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I started work on porting an application I've written for deployment in the Windows 8 app store. This requires that the application be written against the subset of the .NET framework. My application follows an architecture where the core functionality is in it's own dll, and things like file system access are done through IoC. Basically, this means that the only dependency for the core dll is System. Because of this, I thought that porting would be a breeze - setup my IoC values and wire up a GUI then I'll be good to go. Only, I can't even reference my core dll from the windows store app (a.k.a. metro app).

Have I missed something? Do actually have to rewrite my core dll just for inclusion in the windows 8 app store? We're told that if you use a good architecture, then porting will be a breeze, and that's what I've done. Has that just been a big lie?

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I'm assuming all of the DLLs you mention are .NET assemblies? What version of the .NET Framework are they targeting? –  Jonathon Reinhart Jul 25 '12 at 15:45
    
You can't reference it because your dll is not compiled against the .NET Framework Metro Profile. You don't HAVE to use .NET for Metro applicatons, the fact you think this, means you don't understand what IS required. –  Ramhound Jul 25 '12 at 15:46
    
@Ramhound That's certainly a possibility –  Josh Jul 25 '12 at 16:17
    
@JonathonReinhart they are .NET assemblies. They are targeting v4 of the framework. But I was adding it as a project reference in VS. The metro-style app would be just another project in the solution - or at least that was the plan. –  Josh Jul 25 '12 at 16:19

3 Answers 3

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Windows store apps(formerly called metro style app) are limited to using the .NET Core Profile. I put some details about the Core Profile in my answer to this question. See Converting your existing .NET Framework code in this article more details. It's not your architecture, it's the subset of the .NET Framework that is available to a Windows store app. You may have to supplement some of the types you use in .NET with WinRT types instead.

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I had the same problem: a project for Metro app don't load dll create with framework .4. I changed the framework from 4 to 3.5 for the dll and now the Metro project see them.

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I don't have an extensive knowledge and will try to stict to facts as I understand them. The Metro framework adds functionality, and limits functionality. There are heavy security restrictions and vast segments of the full .Net framework that are not available (for instance, you cannot use System.Data, some of the System.IO and file access methods have drastically changed). A Metro app is isolated, you're not going to be able to recurse all the files on the hard drive like you could in a standard application (my opinion that is, on top of security by isolation it's an encouragement to push you into the cloud for storage needs).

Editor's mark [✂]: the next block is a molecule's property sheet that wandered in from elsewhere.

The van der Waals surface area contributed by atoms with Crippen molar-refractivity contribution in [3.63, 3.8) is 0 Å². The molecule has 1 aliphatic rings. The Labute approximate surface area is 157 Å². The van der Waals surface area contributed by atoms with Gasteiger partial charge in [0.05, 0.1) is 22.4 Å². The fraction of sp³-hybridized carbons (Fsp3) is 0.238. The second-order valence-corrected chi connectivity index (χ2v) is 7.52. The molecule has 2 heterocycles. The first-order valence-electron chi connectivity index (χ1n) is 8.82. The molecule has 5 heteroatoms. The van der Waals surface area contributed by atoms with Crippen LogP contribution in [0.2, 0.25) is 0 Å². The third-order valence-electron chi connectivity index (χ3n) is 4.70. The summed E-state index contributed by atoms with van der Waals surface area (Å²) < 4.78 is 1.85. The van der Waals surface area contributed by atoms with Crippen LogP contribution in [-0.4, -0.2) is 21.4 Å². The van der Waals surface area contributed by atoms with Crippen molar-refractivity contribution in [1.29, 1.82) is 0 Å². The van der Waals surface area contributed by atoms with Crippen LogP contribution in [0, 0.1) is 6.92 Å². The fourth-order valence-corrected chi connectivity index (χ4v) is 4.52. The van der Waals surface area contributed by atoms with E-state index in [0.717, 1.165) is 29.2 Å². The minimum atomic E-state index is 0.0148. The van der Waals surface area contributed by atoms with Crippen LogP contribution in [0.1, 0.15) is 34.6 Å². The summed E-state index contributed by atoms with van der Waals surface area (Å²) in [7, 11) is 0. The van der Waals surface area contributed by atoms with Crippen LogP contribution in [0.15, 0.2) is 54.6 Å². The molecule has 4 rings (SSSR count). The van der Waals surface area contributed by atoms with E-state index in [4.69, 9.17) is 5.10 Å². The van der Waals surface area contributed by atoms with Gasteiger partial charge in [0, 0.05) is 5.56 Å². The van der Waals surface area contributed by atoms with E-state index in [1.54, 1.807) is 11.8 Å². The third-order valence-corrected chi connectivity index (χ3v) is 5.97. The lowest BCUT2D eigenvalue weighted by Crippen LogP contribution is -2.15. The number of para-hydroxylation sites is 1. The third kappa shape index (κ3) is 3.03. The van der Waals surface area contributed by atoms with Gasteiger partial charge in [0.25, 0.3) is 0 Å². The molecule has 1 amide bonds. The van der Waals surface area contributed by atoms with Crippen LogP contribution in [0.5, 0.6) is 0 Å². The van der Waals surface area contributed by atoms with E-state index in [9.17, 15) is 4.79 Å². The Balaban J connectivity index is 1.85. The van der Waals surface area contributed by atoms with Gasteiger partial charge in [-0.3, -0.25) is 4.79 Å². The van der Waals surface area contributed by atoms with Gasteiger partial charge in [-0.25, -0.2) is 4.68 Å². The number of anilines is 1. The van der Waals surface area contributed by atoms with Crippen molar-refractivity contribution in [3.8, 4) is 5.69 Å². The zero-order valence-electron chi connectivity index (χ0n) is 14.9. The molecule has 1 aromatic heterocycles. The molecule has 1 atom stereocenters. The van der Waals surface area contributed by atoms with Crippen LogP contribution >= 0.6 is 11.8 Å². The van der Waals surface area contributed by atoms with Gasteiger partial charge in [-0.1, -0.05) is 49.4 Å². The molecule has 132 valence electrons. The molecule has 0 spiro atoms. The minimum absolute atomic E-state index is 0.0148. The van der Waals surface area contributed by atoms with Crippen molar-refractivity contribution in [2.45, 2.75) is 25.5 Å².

Unless things have changed, PInvoke is limited to "approved" Win32 API methods.

See this link for some alternatives to common Win32 API needs: http://msdn.microsoft.com/en-us/library/windows/apps/hh464945.aspx

See this link for approved Win32/COM API's: http://msdn.microsoft.com/en-us/library/windows/apps/br205762.aspx

It's hard to say whether a "good" architecture will be a breeze to port without knowing what's in the code in that architecture. In my utility framework I've had things that ported very easily (or at least were straightforward) and things that were a complete wash that required a lot of rewriting (The loss of System.Data for instance is a sore spot for me). There are things that can be designed well but when you take out the underlaying code in the framework or API it was written with it will require rewriting.

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1  
Wow, sounds like a giant piece of unusable crap. –  Jonathon Reinhart Jul 25 '12 at 17:08
    
I would say it's not mature yet (e.g. it doesn't have production first version yet and it has a way to go). Yes, you do lose capabilities, some for security purposes but as a tradeoff you gain the ability to deliver your application through a legitmate marketplace that can be montetized (not the sub-par web-page that's existed for years). I see the benefit in what they're trying to do, but as you stated I also feel the frustration (extreme) at times in having to re-tool things that I don't feel I should have to re-tool. –  b.pell Jul 25 '12 at 17:33

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